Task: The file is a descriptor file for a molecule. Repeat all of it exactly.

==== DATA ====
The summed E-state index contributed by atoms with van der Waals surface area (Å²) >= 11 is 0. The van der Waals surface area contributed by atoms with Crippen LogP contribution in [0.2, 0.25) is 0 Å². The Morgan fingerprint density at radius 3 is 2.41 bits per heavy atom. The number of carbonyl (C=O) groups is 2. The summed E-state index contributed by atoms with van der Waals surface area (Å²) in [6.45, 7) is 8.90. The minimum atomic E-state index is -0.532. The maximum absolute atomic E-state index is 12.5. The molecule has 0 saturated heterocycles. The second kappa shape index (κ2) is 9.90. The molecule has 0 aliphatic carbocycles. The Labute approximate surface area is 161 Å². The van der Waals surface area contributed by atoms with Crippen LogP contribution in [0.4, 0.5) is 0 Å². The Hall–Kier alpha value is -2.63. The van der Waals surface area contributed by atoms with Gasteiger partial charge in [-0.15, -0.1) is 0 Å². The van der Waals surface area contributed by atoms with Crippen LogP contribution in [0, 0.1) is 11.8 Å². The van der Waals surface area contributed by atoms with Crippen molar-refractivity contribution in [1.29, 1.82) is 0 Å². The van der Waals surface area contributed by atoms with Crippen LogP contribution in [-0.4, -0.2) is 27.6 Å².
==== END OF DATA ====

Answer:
The summed E-state index contributed by atoms with van der Waals surface area (Å²) >= 11 is 0. The van der Waals surface area contributed by atoms with Crippen LogP contribution in [0.2, 0.25) is 0 Å². The Morgan fingerprint density at radius 3 is 2.41 bits per heavy atom. The number of carbonyl (C=O) groups is 2. The summed E-state index contributed by atoms with van der Waals surface area (Å²) in [6.45, 7) is 8.90. The minimum atomic E-state index is -0.532. The maximum absolute atomic E-state index is 12.5. The molecule has 0 saturated heterocycles. The second kappa shape index (κ2) is 9.90. The molecule has 0 aliphatic carbocycles. The Labute approximate surface area is 161 Å². The van der Waals surface area contributed by atoms with Crippen LogP contribution in [0.4, 0.5) is 0 Å². The Hall–Kier alpha value is -2.63. The van der Waals surface area contributed by atoms with Gasteiger partial charge in [-0.15, -0.1) is 0 Å². The van der Waals surface area contributed by atoms with Crippen LogP contribution in [0, 0.1) is 11.8 Å². The van der Waals surface area contributed by atoms with Crippen molar-refractivity contribution in [1.29, 1.82) is 0 Å². The van der Waals surface area contributed by atoms with Crippen LogP contribution in [-0.4, -0.2) is 27.6 Å².